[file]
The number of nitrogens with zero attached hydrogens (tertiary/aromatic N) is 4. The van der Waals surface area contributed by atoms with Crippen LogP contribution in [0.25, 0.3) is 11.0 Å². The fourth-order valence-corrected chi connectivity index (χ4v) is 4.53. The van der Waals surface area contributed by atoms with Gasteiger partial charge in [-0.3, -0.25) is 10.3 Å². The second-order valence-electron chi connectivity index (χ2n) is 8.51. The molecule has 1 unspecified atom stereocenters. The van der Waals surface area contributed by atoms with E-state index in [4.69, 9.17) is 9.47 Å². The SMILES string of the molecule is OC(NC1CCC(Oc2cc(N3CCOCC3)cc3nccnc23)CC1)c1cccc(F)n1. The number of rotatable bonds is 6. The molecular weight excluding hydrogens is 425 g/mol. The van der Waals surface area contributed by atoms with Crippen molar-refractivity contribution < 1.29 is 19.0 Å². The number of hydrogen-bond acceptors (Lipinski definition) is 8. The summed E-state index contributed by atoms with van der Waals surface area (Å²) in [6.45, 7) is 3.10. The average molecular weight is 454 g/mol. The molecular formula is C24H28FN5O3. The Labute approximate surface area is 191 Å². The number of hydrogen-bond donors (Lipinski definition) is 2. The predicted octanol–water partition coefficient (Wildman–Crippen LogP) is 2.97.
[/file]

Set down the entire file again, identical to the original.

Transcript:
The number of nitrogens with zero attached hydrogens (tertiary/aromatic N) is 4. The van der Waals surface area contributed by atoms with Crippen LogP contribution in [0.25, 0.3) is 11.0 Å². The fourth-order valence-corrected chi connectivity index (χ4v) is 4.53. The van der Waals surface area contributed by atoms with Gasteiger partial charge in [-0.3, -0.25) is 10.3 Å². The second-order valence-electron chi connectivity index (χ2n) is 8.51. The molecule has 1 unspecified atom stereocenters. The van der Waals surface area contributed by atoms with E-state index in [4.69, 9.17) is 9.47 Å². The SMILES string of the molecule is OC(NC1CCC(Oc2cc(N3CCOCC3)cc3nccnc23)CC1)c1cccc(F)n1. The number of rotatable bonds is 6. The molecular weight excluding hydrogens is 425 g/mol. The van der Waals surface area contributed by atoms with Crippen molar-refractivity contribution < 1.29 is 19.0 Å². The number of hydrogen-bond acceptors (Lipinski definition) is 8. The summed E-state index contributed by atoms with van der Waals surface area (Å²) in [6.45, 7) is 3.10. The average molecular weight is 454 g/mol. The molecular formula is C24H28FN5O3. The Labute approximate surface area is 191 Å². The number of hydrogen-bond donors (Lipinski definition) is 2. The predicted octanol–water partition coefficient (Wildman–Crippen LogP) is 2.97.